Contact(s): Rori Paloski, 608-264-6040; Rori.Paloski@wisconsin.gov; Rich Staffen, 608-266-4340, Richard.Staffen@wisconsin.gov or John Peterson, UW-Platteville, 608-879-0694
MADISON - One of Wisconsin's rarest snakes is now a little bit less rare. The western wormsnake, a small, nonvenomous and exceedingly rare snake, was found in a new site in Grant County in 2018, bringing the number of known sites in Wisconsin to three.
"It is such a rare snake it was exciting for the species and for conservation that we added a third site," says Rori Paloski, a Department of Natural Resources conservation biologist. "We had not had a new site documented in decades."
Western wormsnakes (Carphophis vermis) are fossorial, meaning they spend nearly all their active time underground or under rocks. Those reclusive habits, their rarity and the fact wormsnakes are one of Wisconsin's smallest snakes, growing to only 12 inches, adds to the difficulty finding them.
That's why the discovery of the new site this summer by University of Wisconsin-Platteville students Caleb Cizauskas and Hanna Tydrich, is such good news. The two were working with UW-Platteville Professor John D. Peterson, under a grant Peterson received, when they discovered the snake.
Peterson, while on contract with the DNR Natural Heritage Conservation Program to search the two known historical locations for wormsnakes, did confirm a healthy population at one of those sites.
A citizen scientist, John Burris, documented a single wormsnake at the other known location. Burris had just been out for the day with friends looking for snakes when he found a wormsnake in a small section of a fallen tree limb. He reported it to the NHC Program. All three known sites are in Grant County.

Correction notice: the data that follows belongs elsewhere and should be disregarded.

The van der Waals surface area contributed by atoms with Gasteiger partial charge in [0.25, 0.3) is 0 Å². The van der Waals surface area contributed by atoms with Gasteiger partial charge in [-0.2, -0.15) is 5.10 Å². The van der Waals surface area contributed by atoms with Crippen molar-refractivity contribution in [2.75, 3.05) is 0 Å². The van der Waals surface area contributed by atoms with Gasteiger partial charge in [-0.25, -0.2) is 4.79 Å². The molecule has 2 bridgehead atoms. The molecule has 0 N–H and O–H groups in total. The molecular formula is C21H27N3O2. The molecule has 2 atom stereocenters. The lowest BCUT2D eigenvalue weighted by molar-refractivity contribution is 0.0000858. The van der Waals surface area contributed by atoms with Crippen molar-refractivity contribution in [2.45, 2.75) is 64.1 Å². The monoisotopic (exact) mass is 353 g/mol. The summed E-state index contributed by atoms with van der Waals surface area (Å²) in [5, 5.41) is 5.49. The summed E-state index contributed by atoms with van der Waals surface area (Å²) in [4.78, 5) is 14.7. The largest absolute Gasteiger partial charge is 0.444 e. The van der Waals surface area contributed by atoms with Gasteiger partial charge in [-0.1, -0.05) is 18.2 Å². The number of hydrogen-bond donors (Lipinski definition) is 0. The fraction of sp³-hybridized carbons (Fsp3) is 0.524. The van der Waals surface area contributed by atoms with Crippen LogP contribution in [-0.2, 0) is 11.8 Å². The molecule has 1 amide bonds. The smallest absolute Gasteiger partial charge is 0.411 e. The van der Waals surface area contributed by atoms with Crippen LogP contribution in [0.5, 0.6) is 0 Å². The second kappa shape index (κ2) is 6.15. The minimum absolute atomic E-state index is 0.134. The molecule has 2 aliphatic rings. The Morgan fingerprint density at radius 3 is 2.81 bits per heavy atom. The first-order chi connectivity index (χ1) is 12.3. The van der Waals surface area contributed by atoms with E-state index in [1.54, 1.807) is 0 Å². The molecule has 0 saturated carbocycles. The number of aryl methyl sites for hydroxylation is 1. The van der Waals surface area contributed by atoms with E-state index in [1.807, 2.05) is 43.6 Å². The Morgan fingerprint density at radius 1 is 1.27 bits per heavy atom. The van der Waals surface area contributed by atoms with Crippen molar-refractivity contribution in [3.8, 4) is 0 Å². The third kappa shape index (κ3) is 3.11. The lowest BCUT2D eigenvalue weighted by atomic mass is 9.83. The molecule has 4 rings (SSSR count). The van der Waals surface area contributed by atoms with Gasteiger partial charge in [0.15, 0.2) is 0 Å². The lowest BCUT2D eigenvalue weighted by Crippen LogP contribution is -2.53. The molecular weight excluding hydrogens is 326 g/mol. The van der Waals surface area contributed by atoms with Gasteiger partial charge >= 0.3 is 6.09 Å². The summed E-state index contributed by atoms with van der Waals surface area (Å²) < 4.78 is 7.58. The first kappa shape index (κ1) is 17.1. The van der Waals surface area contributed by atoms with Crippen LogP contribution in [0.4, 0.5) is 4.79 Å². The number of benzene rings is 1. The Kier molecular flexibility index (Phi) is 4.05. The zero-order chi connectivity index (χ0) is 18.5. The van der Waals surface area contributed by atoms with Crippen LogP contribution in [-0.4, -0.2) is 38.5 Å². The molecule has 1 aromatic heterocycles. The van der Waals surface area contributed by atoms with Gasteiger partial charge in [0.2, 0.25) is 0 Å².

Other Wisconsin snake news from 2018 wasn't as positive. NHC biologists successfully captured, measured and tagged eastern massasauga rattlesnakes to begin long-term monitoring for this state endangered and federally threatened species, but their efforts also unearthed the first Wisconsin massasauga testing positive with snake fungal disease.
Snake fungal disease, SFD for short, to date has been found in 10 snake species in Wisconsin. In other states, including Illinois, it has been known to extirpate local snake populations. SFD can prevent snakes from effectively feeding and drinking, and cause them to bask conspicuously, making them more susceptible to predators, Paloski says.
"It wasn't a surprise to find it but it's unfortunate," she says.
Paloski and other NHC conservation biologists found only the one massasauga with SFD, so they hope it is an isolated incident, but future monitoring will help answer this and other questions about the disease. The fungus associated with SFD is believed to be naturally found in soil at background levels, "but something appears to be causing it to be more prevalent in recent years," she says.
Please submit photos of snakes with symptoms -- lumps along their face, neck and body -- to DNRherptiles@wi.gov.